• Andrew Chatham I never would have made this post in Andrew's blog if I thought I was going to have to try to think of something to write about the resulting link now.
  • If you had asked me yesterday, I would have said that I thought that livejournal was pretty cool. But right now I would rather gnaw my fingers off than try to think of something to say about it.

Aiyee! That's enough. There's still at least another hundred sites to write about but... No. No more. My brain. So tired. So very tired.

I suppose that Vanessa had her revenge on me after all.

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Milestone: 6 Million Hits

[Update: I meant seven-millionth. It's seven. I'm not re-celebrating six. Sorry, I posted this in a hurry, didn't proof-read, didn't fact check, sloppy work, sloppy.]

Good gracious, it is the site's six-millionth hit.

Let's look at the log record for that six-millionth hit: - - [01/Dec/2006:10:49:32 -0400] "GET /departures/monterey/0/3292_from_water.jpg HTTP/1.1" 200 31201 "" "Mozilla/4.0 (compatible; MSIE 6.0; America Online Browser 1.1; rev1.2; Windows NT 5.1; SV1; FunWebProducts; ZangoToolbar 4.8.3)"

This appears to be an AOL user visiting my Monterey travelog. They're at the page, the graphics are loading, and this log shows them downloading a photo of Monterey taken from a boat tour.

Last time the site hit such a milestone, I pulled some site information from Google Webmaster Central. This time, in the interest of fairness or whatever, I'll give some information from Yahoo Site Explorer. (As ever, my opinions are mine, not my employer's.) Yahoo Site Explorer shows many uninteresting things and one interesting thing. The interesting thing is: You can ask for a list of pages that link to your site--any page in your site. What sites link to this site?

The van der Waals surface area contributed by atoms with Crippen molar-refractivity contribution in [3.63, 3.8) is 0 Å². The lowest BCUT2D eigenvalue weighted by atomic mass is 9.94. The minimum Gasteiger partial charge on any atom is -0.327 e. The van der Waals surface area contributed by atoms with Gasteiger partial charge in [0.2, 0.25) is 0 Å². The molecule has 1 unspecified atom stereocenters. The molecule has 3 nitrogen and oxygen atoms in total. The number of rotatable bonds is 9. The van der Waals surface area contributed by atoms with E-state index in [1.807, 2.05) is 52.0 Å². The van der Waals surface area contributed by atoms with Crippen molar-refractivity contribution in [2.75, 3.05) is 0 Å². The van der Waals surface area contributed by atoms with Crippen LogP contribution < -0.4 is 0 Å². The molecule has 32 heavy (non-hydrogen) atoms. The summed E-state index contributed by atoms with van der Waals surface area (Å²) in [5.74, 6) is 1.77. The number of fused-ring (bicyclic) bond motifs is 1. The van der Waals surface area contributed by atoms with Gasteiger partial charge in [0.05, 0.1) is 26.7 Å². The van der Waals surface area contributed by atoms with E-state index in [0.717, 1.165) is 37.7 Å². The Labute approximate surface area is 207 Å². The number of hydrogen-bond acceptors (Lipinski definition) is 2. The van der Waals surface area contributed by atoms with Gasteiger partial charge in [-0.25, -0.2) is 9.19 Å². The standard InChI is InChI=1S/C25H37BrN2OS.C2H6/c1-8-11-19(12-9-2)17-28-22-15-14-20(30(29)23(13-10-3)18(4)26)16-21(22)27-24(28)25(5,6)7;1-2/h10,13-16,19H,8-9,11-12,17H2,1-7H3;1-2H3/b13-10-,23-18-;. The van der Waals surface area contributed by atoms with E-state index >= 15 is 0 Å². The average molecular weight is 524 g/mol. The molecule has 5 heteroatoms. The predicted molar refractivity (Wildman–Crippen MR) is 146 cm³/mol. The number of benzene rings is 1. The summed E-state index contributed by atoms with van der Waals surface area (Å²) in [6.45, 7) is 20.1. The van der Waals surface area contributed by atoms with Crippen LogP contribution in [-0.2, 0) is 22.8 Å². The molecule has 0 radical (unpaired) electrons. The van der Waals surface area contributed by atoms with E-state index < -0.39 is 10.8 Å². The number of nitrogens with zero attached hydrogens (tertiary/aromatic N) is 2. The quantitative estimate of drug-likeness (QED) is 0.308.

Oh, and there's more sites, apparently. How long have I been working on this list? For an hour, I think. I'm at work now. I'm supposed to be working. Uhm... I'm going to stop this list now.

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Milestone: 6 Million hits

Today, this website enjoyed its six-millionth hit. That hit was all about Amazingly Big things up in the Seattle area. I'm talking about the Pier 86 Grain Terminal and Microsoft. Let's take a look: - - [13/Jul/2006:18:23:59 -0400] "GET /departures/Seattle/10/36views.html HTTP/1.0" 200 16858 "-" "msnbot/1.0 (+"

This is the "msnbot" search crawler, scouting the internet for content to display in MSN Search results. It just crawled a page of my not-so-recently-updated travel photos, carefully confirming that they haven't changed.

(My opinions are mine, not my employers'.) Internet search geeks talk a lot about Google Search versus Yahoo search; they don't talk so much about MSN Search. But in one important regard in June 2006, MSN did even more to help internet users than Google did. So three cheers for MSN Search, a pocket of goodness buried in a big company, crawling the web so that they can show people of many nations some photos of huge grain silos.